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Construction of sqlite

X.xml X.sqlite

A SQLite3 database, named X.sqlite, is constructed from X.xml. This database has only 1 table, named ‘X’.

Details of construction

  1. Construct tab-delimited file ‘input.txt’ from X.xml:

    php make_input.php ../../pywork/ap90.xml input.txt

    This is straightforward. Think of each record of X.xml as:


    and write a tab-delimited record to input.txt:

    key \t lnum \t data

  2. Use the sqlite3 command-line utility (from // ), to define the X database table, and to load ‘input.txt’ into this table:

    sqlite3 X.sqlite < def.sql

    The text file def.sql is:

     key VARCHAR(100)  NOT NULL,
     lnum DECIMAL(10,2) UNIQUE,
     data TEXT NOT NULL
    .separator "\t"
    .import input.txt X
    create index datum on X(key);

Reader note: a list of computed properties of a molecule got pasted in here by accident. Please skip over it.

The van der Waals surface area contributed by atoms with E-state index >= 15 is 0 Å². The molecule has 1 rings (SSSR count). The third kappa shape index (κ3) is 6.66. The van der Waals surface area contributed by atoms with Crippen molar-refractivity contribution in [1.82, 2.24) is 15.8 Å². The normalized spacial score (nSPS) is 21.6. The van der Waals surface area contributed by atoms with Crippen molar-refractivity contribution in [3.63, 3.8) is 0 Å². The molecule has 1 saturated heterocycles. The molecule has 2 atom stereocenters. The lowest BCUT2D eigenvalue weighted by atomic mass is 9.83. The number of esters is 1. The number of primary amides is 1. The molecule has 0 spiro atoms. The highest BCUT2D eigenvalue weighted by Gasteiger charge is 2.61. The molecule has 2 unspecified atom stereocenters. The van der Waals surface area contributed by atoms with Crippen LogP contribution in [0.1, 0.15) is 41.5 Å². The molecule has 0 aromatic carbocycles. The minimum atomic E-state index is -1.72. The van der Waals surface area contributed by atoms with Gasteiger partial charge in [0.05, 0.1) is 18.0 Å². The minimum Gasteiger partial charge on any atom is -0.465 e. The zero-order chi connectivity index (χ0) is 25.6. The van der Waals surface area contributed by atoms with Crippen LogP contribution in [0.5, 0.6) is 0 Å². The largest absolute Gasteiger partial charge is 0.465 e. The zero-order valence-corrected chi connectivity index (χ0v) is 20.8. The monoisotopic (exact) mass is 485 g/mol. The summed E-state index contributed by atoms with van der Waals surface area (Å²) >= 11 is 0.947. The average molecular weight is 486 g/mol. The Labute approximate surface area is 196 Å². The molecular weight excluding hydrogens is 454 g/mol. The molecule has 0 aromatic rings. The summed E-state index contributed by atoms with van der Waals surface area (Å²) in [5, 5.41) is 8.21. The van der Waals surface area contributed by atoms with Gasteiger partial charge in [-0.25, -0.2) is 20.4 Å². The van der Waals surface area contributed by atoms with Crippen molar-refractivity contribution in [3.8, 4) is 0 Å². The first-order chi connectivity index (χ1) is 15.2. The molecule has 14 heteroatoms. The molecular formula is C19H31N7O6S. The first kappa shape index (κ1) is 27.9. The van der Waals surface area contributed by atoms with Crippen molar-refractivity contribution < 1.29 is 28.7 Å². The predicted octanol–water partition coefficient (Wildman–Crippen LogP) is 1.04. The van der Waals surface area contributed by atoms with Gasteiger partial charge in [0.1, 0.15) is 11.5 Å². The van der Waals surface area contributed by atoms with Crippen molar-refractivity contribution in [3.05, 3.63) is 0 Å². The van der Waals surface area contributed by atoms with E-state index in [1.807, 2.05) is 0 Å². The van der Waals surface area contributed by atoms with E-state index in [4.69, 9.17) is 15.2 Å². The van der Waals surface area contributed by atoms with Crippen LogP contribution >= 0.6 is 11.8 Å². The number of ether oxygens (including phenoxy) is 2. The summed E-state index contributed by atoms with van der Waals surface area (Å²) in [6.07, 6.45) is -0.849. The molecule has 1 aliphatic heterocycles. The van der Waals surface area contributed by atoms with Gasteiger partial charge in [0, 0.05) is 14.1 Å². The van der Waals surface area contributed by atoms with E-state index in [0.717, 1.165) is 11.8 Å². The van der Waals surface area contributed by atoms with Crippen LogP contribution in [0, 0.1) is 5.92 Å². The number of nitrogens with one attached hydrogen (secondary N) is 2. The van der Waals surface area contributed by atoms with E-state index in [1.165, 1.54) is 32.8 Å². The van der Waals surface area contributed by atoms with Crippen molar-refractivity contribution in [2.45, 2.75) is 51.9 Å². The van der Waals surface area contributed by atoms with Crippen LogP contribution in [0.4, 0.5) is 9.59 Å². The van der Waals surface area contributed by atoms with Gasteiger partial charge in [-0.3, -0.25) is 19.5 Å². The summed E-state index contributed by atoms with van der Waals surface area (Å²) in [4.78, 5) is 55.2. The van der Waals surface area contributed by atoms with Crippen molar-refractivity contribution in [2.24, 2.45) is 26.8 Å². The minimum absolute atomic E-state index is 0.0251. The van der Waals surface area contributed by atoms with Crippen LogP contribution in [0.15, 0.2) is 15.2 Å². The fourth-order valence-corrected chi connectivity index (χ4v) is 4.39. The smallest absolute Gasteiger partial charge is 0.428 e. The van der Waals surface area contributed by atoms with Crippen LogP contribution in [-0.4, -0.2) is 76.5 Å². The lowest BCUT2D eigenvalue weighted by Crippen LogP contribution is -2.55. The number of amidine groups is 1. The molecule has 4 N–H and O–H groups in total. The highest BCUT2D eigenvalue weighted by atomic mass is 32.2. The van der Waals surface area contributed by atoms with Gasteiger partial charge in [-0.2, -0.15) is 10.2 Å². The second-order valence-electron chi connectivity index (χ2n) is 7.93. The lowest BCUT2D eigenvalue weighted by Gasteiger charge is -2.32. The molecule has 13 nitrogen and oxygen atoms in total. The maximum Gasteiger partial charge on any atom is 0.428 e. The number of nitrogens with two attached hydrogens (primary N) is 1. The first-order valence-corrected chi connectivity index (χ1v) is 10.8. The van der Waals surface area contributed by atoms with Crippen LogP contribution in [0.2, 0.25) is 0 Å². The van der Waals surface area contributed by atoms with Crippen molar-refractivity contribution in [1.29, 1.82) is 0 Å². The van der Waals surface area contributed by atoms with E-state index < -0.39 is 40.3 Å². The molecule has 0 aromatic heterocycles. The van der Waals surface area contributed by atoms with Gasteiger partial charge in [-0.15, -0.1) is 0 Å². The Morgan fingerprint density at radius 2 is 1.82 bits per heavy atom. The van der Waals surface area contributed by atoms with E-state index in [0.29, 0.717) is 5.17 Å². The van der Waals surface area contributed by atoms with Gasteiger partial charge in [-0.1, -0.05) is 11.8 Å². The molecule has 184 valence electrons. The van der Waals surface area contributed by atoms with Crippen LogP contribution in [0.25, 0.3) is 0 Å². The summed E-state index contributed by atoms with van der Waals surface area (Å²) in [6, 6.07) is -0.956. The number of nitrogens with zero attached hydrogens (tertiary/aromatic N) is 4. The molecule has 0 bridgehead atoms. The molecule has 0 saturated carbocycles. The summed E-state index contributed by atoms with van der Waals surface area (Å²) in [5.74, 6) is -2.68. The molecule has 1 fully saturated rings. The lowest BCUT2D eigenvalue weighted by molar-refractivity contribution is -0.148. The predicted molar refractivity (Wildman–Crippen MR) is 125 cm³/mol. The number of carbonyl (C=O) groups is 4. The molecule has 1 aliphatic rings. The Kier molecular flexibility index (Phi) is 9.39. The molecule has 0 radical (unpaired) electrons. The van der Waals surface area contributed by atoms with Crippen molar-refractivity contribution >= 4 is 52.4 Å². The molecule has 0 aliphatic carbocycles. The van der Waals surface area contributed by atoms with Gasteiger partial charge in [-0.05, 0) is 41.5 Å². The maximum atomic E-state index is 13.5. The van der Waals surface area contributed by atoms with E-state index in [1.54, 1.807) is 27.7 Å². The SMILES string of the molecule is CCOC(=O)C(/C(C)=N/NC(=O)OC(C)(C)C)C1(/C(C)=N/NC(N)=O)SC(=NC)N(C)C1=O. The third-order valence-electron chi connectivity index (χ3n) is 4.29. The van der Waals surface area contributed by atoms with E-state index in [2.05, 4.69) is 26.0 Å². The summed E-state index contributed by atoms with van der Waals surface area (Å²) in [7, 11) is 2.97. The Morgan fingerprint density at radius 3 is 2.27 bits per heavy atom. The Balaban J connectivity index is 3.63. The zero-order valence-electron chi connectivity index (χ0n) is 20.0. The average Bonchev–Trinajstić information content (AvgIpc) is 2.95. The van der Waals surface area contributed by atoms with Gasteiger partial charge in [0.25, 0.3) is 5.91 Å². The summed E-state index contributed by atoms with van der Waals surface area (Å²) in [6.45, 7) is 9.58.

pragma table_info (X);
    select count(*) from X;

Reasons for using SQLite

For displays of the dictionary, some random-access method of retrieving the data by headword is required. Any of the common SQL databases provide this functionality. SQLite is unique among the SQL databases in that it requires no database server; all that is required is the X.sqlite file. And, the same X.sqlite file is accessible in all operating systems. The standard libraries for Python and PHP contain methods for accessing the tables in a SQLite database; there are also open-source Java classes for this purpose. So, a SQLite database is excellent in terms of portability among operating systems and programming languages.

SQLite has the reputation of being a poor database choice for high-volume web sites. But this is a non-issue for Sanskrit dictionaries. Perhaps in some mythical future golden age, programmers will need to worry about high-volume Sanskrit dictionary web-sites!

Location of make_input.php

The program is available for download from the download pages for each dictionary. Specifically, it is in the and/or downloads. Within these downloads, it is in the ‘web/sqlite’ directory.